this post finishes the details of the pubs ales and scenery encountered during myself and Wee Fatha's epic 10 day tour of the West of Scotland.
We awoke in Archgarve near Laide to a lovely breakfast, and were nearly eaten alive by midges when we left. We headed back past the Old Inn and nipped in to get a card (since the phone number isn't in the ever so reliable GBG!) and then headed inland and out again towards Inveralligan and the mountain of the same name. The weather was glorious and the scenery was breathtaking throughout, and the "road" down to Inveralligan prepared us nicely for the other track to Diabaig.
In 1993 we parked at what WF calls Upper Diabaig across from the Post Office to walk 5 miles across bog in the dark to Craig Youth Hostel. Despite that description, that was one of the highlights in terms of location. This time, noticing no sign of the made up part of the village (although the address of the below is Lower Diabaig), we parked down by the front and visited the Gille Brigdhe, which as all you Gaelic speaking readers will know, is the Oystercatcher. The licensed restaurant, with a link to their website, serves high quality food but most crucially, has a range of about 30 all Scottish bottled beers to drink in or take away. As fans of Scottish ales we bought about 12 bottles between us including Lerwick IPA, Cromarty Red Rooster and Windswept Weizen, and ate a fabulous large chowder each which was absolutely packed with beautiful seafood and fabulously creamy. Well worth a visit.
From here we headed towards Applecross and climbed the impressive Bealach Na Ba pass before ending up in Applecross in the car park. This was my third visit, and WF;s 5th or 6th, and inside the Applecross Inn I did have to laugh when the barman joked that a pub without beer would not be a pub. When WF and Mumrah visited in 1972 they asked to be seated for a meal and were told they weren't doing food. They opted for just a drink but were told the bar was closed. On asking for a room, they were told they weren't doing accommodation. Suffice to say, things have improved since.
I have never eaten here but I hear the food is excellent, and the views out over the water are amazing. There were two real ales on, Loch Carron Black Cow porter and Skye IPA. I had a half of each, since WF was driving, and enjoyed both. We got chatting to one of the, I think, sisters who runs the pub and thoroughly enjoyed our albeit brief visit. And then, we headed back up over the Bealach Na Ba and on towards Plockton.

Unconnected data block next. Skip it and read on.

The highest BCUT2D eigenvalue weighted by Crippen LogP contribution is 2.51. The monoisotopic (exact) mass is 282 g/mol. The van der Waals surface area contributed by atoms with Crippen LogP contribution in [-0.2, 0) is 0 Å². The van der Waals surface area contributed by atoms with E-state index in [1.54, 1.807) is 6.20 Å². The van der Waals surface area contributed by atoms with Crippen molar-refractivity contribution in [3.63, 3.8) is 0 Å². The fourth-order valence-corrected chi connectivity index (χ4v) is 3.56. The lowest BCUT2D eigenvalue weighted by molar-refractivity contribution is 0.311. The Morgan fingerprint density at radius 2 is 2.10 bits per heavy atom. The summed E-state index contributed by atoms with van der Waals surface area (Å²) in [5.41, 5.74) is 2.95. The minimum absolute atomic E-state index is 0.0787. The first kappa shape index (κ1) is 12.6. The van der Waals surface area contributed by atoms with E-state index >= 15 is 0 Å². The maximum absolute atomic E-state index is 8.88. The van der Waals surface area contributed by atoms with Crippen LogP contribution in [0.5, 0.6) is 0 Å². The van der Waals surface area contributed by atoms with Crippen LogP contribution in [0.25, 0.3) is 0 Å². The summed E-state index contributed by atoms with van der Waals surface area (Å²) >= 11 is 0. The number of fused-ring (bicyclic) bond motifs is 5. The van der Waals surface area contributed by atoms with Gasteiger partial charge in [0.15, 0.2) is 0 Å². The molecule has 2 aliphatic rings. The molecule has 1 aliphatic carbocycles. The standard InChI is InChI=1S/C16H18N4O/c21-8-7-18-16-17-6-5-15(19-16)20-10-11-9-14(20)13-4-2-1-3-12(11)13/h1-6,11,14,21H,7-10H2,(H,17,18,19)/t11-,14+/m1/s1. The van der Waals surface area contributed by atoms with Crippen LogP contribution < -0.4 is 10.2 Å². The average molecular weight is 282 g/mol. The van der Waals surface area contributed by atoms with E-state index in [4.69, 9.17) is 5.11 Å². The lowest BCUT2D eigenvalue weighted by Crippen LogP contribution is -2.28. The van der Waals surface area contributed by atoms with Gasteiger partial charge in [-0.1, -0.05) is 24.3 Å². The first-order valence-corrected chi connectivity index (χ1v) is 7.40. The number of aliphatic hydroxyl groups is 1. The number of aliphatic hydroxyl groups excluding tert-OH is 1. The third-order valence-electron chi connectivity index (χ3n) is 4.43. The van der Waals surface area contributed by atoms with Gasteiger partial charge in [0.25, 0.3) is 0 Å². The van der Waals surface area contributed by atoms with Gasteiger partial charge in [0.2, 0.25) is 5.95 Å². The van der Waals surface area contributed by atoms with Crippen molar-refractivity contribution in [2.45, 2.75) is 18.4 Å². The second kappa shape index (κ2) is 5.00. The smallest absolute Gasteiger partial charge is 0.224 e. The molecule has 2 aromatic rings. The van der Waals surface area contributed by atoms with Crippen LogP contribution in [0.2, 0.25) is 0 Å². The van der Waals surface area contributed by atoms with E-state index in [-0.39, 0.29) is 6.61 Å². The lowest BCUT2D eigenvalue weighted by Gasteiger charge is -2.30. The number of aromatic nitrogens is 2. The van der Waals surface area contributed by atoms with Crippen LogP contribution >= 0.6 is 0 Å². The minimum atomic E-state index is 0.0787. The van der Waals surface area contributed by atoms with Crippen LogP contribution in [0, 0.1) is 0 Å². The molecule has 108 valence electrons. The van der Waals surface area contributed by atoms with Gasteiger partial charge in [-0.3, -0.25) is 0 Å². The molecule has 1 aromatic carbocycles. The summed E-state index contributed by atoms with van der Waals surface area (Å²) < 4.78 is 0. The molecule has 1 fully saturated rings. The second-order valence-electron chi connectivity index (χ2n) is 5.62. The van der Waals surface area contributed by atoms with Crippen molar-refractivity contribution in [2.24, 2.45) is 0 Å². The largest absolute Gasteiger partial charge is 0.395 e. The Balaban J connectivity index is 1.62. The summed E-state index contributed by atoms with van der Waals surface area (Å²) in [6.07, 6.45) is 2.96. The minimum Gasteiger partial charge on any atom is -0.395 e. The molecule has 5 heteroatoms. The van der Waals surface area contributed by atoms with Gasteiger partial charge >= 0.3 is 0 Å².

Here the Plockton Inn serves a few real ales including Plockton Starboard. This was a well kept and very tasty golden beer, although we did not buy the bottles. Plockton, if you've never been, has a wonderful harbour and coastline, and we sat eating our chips in the car enjoying the view. That night, further on inland, we stayed at the Claunie Inn. Two real ales were on, Orkney Corncrake, and a red ale of unrememberable producer. I enjoyed our drinks, possibly five pints of the Corncrake, in the bar with a bloke called Alan, or similar, and a lady who may have been from Shrewsbury. I didn't enjoy finding an out of date English fiver in my change. Have now put it in the bank.
The next day our first stop was at Roy Bridge in a real ale pub selling three real ales - I had halves of Cairngorm Trade Winds, and Wild Cat, whilst WF had a pot of tea. I had forgotten how sweet the Trade Winds was, but the ales were well kept.
Our next stop was to have been at the Hikers bar at the Kings House Hotel at the top of Glencoe - alas its being refurbished. There is a cafe and bar on site, and we had halves of a Swedish pale ale on keg with our quite substantial late lunch. From here it was a mad dash to Innerleithen after a brief stop off in the Falls of Dochart Inn in Killin. Fyne Summer Skies and Harviestoun Wheat Beastie were both tried, and on goo form, with the Fyne one of the beers of the holiday.
That night we got to the Traquair Arms just in time to order tea and I had several pints of the Tempest Pale Armadillo session IPA, and took away some bottles of theirs including the Loral IPL. I also tried the Stuart Ale from Traquair House Brewery. With thanks to the barman, who may have been called Alan or Adam or something similar, for his help and company. The Pale Armadillo was excellent.
Our final day featured few stops, apart from a half of Sam Smiths Extra Stout in the Eskdale Hotel in langholm - since the Crown was shut til 14.00. Our only real ale stop came in Penrith in the Dockray Hall Hotel in the centre, one time home of king Richard the third. Cumbrian Legendary Ales featured with four casks and one from Barngates which was a red, and three or four kegs. All the beers were well kept, and the Oakham Green Devil was a welcome hoppy surprise.
All in all the beer scene in Scotland continues to expand, improve and innovate, and we thoroughly enjoyed the ales sampled, well, almost all, whilst in the West of the country. Heres hoping we can get back again next year to sample more delights, and witness more breathtaking scenery.
Your very best health!